Last year at this time Red Hat launched its Red Hat Exchange (RHX) initiative. The idea in the beginning was to offer a marketplace for third party open source solutions that Red Hat would sell directly from the RHX site. At the time of its launch I thought it was a good idea and I still do. In fact I strongly believe that for Red Hat to evolve to the next stage of great companies it is essential that RHX succeed.
However Red Hat has had some difficulty with RHX over the past year. This week, Matt Mattox wrote on the Red Hat blog:
Rumors of its death have been greatly exaggerated. RHX is different
now. The team is smaller and the target market is different; but,
fundamentally, RHX is smarter.
RHX is now focused on helping the open source ecosystem grow
sustainable businesses by implementing a truly community-leveraged
model. We want to help our ecosystem partners transform communities of
users and developers into their own source of competitive advantage.
Fundamentally RHX is all about growing the Red Hat channel. It’s about transforming Red Hat from just a vendor that does solid support and technical service to being a preferred value added solution vendor for Open Source as a whole.
A Linux distribution by its very nature – distributes software– as such Red Hat has always been a distributor of other people’s software. The promise of RHX was more – providing an outlet for support and commercial viability. If the new reality of RHX has wavered from that initial promise that would be a very bad thing for Red Hat.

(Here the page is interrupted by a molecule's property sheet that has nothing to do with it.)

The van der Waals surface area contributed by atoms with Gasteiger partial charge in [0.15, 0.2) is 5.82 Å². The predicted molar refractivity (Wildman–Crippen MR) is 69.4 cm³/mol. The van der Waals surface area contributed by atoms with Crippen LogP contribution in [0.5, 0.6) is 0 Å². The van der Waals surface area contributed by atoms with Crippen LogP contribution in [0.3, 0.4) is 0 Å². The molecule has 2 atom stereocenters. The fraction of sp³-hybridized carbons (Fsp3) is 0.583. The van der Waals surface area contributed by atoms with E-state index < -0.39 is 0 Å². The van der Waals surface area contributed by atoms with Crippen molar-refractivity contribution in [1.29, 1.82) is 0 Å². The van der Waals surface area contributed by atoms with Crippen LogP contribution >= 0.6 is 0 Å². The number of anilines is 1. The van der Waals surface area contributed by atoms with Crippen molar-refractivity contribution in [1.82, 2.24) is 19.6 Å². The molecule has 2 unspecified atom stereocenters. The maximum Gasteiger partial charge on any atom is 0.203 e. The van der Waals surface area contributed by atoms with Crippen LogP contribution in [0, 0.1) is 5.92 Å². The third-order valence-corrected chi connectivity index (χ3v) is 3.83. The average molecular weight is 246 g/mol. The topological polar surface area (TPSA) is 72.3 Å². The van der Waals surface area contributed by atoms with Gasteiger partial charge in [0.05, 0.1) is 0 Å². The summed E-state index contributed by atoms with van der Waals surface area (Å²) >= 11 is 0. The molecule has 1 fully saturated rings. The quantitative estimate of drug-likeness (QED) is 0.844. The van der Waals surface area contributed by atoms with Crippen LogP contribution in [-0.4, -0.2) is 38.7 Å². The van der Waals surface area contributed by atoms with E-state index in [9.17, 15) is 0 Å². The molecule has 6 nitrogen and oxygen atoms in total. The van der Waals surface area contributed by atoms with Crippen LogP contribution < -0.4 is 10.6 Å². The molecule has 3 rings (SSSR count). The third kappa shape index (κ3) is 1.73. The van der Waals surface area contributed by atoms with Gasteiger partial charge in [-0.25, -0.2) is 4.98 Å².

If RHX is to succeed and transform Red Hat from just being about Linux and JBoss – to being The Open Source Vendor for all things Open Source – that surely would be a vehicle towards increased revenue and profit.
Think about it. Instead of a user cobbling together stuff from multiple sources – or going to IBM or HP they’d just go to Red Hat. How much of Red Hat’s business is a result of the upstream channel it participates in with IBM and HP?
Flip that model around and extend that to the broader open source community with Red Hat at the head. Red Hat is successful because of its leadership role. If it fails to take a leadership role in expanding the profitability of the open source revenue pie for all – someone else will take the lead (Novell has MarketStart and hey Shuttleworth is an aggressive guy with Ubuntu).
Red Hat without the leadership position would not survive in the same way it does today. It just wouldn’t have the influence. In open source, influence is critical to survival.
So whatever RHX evolves into, for Red Hat’s sake I hope that it’s still at least part of the original promise that RHX offered. Building a channel is no easy task and takes years of effort and dedication. It would be a shame if the journey that Red Hat started on last year did not reach its full potential.